Sixth, the transfer pricing legislation previously excluded small and medium-sized enterprises. Going forward, only small enterprises will be excluded (less than 50 employees and annual turnover/assets of less than €10 million). However, commencement of this provision is subject to Ministerial Order and in the meantime medium-sized, as well as small, enterprises remain exempt.

Seventh, the transfer pricing legislation now includes explicit 'substance over form' provisions whereby Irish Revenue may consider the substance of a transaction where the substance differs from what has been agreed in writing. In addition, Irish Revenue are expressly permitted to recharacterise transactions entered into by associated enterprises if such transaction would not have been entered into by parties acting at arm's length.

Broader taxation issues

i Diverted profits tax, digital sales tax and other supplementary measures

Ireland has not introduced a diverted profits tax or other measures to supplement transfer pricing rules.

The European Commission issued a decision on 30 August 2016 that two tax rulings granted to Apple in Ireland constituted state aid. Ireland and Apple appealed this decision and on 15 July 2020, the General Court of the European Union annulled the decision of the European Commission in finding that Ireland had not granted state aid. However, even though during the years covered by the decision Ireland did not have transfer pricing rules in domestic law, the General Court confirmed that the European Commission could consider the conformity of tax rulings with an arm's-length principle under EU law. The European Commission have appealed the finding of the General Court.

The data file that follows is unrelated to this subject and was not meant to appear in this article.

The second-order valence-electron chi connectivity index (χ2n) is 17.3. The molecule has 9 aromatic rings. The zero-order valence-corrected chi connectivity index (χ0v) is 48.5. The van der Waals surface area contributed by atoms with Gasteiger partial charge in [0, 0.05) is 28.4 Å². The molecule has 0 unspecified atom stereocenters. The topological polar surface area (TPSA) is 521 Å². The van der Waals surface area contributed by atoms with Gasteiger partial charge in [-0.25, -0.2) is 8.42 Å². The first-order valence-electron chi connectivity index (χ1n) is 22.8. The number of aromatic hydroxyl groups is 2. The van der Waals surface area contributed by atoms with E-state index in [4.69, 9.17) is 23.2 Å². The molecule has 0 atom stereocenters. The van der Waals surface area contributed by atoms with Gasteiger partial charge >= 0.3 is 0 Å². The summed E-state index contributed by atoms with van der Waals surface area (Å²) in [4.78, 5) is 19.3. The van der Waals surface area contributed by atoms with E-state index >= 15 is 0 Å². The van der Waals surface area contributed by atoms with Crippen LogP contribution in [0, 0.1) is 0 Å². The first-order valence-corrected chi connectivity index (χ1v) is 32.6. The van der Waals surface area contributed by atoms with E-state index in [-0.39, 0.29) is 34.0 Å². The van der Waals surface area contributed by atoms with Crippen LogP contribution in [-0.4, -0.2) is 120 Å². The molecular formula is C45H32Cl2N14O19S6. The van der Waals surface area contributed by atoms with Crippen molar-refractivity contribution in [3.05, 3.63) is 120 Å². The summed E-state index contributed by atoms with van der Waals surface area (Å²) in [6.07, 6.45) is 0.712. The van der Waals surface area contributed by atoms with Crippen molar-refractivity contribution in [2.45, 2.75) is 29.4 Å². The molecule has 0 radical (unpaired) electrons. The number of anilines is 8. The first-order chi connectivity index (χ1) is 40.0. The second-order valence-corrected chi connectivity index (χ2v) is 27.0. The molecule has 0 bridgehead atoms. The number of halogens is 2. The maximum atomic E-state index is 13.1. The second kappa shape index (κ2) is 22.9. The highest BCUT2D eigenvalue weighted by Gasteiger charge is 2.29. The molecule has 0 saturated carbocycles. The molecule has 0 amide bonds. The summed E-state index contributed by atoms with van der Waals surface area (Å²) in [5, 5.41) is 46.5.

ii Tax challenges arising from digitalisation

Ireland has been an active participant in tax reform discussions throughout the BEPS process. Regarding the OECD Secretariat proposals under Pillar One and Pillar Two, Ireland has adopted a pragmatic and principled approach. The Irish Minister for Finance is broadly supportive of a collective solution under Pillar One, even though a realignment of taxing rights under the Unified Approach (or a variant thereof) is likely to see a reduction in Irish corporation tax receipts. It is acknowledged that the absence of agreement does not result in the status quo but rather in a variety of unilateral taxing measures and inevitable EU proposals. A balanced global solution to the realignment of taxing rights is likely to provide greater certainty to business and to Ireland in the medium term. The Minister for Finance has expressed some reservations on the GloBE proposal under Pillar Two as going beyond what is needed to address the tax challenges of digitalisation. Nevertheless, Ireland continues to adopt a pragmatic approach given that in the absence of agreement through the Inclusive Framework, proposals on both a realignment of taxing rights and a minimum taxation are likely at EU level.